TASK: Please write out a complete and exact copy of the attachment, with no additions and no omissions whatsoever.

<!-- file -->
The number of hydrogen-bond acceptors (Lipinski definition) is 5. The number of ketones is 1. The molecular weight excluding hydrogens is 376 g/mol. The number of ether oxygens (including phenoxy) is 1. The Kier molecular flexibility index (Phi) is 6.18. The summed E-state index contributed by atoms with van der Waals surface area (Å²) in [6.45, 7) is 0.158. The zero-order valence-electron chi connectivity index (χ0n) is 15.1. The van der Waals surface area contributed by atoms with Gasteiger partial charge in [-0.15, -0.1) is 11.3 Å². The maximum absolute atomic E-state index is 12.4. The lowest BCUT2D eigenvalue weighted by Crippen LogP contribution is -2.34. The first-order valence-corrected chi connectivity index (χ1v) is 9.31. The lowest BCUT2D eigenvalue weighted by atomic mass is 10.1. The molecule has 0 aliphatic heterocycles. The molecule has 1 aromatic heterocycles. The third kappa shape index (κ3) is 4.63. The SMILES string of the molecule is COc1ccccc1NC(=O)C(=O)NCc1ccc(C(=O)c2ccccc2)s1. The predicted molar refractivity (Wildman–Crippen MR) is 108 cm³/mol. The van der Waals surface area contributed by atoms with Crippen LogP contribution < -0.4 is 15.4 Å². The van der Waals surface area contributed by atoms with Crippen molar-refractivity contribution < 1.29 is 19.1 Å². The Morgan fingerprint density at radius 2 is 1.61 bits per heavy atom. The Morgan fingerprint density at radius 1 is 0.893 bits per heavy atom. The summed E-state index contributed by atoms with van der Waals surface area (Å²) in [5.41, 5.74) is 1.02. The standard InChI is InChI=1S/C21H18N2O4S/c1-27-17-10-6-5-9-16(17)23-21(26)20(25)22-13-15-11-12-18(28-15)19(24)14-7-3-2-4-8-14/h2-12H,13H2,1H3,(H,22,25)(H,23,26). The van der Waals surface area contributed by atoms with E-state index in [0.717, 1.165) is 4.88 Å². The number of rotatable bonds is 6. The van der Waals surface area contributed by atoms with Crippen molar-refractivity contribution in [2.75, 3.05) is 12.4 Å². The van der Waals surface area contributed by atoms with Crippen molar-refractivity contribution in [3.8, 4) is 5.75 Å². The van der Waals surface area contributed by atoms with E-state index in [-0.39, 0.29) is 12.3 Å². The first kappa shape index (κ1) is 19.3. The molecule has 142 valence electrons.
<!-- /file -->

The number of hydrogen-bond acceptors (Lipinski definition) is 5. The number of ketones is 1. The molecular weight excluding hydrogens is 376 g/mol. The number of ether oxygens (including phenoxy) is 1. The Kier molecular flexibility index (Phi) is 6.18. The summed E-state index contributed by atoms with van der Waals surface area (Å²) in [6.45, 7) is 0.158. The zero-order valence-electron chi connectivity index (χ0n) is 15.1. The van der Waals surface area contributed by atoms with Gasteiger partial charge in [-0.15, -0.1) is 11.3 Å². The maximum absolute atomic E-state index is 12.4. The lowest BCUT2D eigenvalue weighted by Crippen LogP contribution is -2.34. The first-order valence-corrected chi connectivity index (χ1v) is 9.31. The lowest BCUT2D eigenvalue weighted by atomic mass is 10.1. The molecule has 0 aliphatic heterocycles. The molecule has 1 aromatic heterocycles. The third kappa shape index (κ3) is 4.63. The SMILES string of the molecule is COc1ccccc1NC(=O)C(=O)NCc1ccc(C(=O)c2ccccc2)s1. The predicted molar refractivity (Wildman–Crippen MR) is 108 cm³/mol. The van der Waals surface area contributed by atoms with Crippen LogP contribution < -0.4 is 15.4 Å². The van der Waals surface area contributed by atoms with Crippen molar-refractivity contribution < 1.29 is 19.1 Å². The Morgan fingerprint density at radius 2 is 1.61 bits per heavy atom. The Morgan fingerprint density at radius 1 is 0.893 bits per heavy atom. The summed E-state index contributed by atoms with van der Waals surface area (Å²) in [5.41, 5.74) is 1.02. The standard InChI is InChI=1S/C21H18N2O4S/c1-27-17-10-6-5-9-16(17)23-21(26)20(25)22-13-15-11-12-18(28-15)19(24)14-7-3-2-4-8-14/h2-12H,13H2,1H3,(H,22,25)(H,23,26). The van der Waals surface area contributed by atoms with E-state index in [0.717, 1.165) is 4.88 Å². The number of rotatable bonds is 6. The van der Waals surface area contributed by atoms with Crippen molar-refractivity contribution in [2.75, 3.05) is 12.4 Å². The van der Waals surface area contributed by atoms with Crippen molar-refractivity contribution in [3.8, 4) is 5.75 Å². The van der Waals surface area contributed by atoms with E-state index in [-0.39, 0.29) is 12.3 Å². The first kappa shape index (κ1) is 19.3. The molecule has 142 valence electrons.